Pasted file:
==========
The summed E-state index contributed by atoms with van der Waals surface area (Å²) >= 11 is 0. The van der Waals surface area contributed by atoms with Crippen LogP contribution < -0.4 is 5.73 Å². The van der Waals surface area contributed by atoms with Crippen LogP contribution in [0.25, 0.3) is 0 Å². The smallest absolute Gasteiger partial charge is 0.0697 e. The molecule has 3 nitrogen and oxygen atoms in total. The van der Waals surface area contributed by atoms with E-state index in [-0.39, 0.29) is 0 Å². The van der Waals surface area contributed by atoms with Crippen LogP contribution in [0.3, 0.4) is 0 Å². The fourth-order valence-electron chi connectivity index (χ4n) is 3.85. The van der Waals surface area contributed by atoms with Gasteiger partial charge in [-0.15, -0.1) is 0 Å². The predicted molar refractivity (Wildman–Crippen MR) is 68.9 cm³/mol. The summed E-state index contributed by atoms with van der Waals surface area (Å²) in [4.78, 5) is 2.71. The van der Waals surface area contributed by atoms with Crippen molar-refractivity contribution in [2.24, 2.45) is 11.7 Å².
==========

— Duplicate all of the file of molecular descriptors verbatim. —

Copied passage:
The summed E-state index contributed by atoms with van der Waals surface area (Å²) >= 11 is 0. The van der Waals surface area contributed by atoms with Crippen LogP contribution < -0.4 is 5.73 Å². The van der Waals surface area contributed by atoms with Crippen LogP contribution in [0.25, 0.3) is 0 Å². The smallest absolute Gasteiger partial charge is 0.0697 e. The molecule has 3 nitrogen and oxygen atoms in total. The van der Waals surface area contributed by atoms with E-state index in [-0.39, 0.29) is 0 Å². The van der Waals surface area contributed by atoms with Crippen LogP contribution in [0.3, 0.4) is 0 Å². The fourth-order valence-electron chi connectivity index (χ4n) is 3.85. The van der Waals surface area contributed by atoms with Gasteiger partial charge in [-0.15, -0.1) is 0 Å². The predicted molar refractivity (Wildman–Crippen MR) is 68.9 cm³/mol. The summed E-state index contributed by atoms with van der Waals surface area (Å²) in [4.78, 5) is 2.71. The van der Waals surface area contributed by atoms with Crippen molar-refractivity contribution in [2.24, 2.45) is 11.7 Å².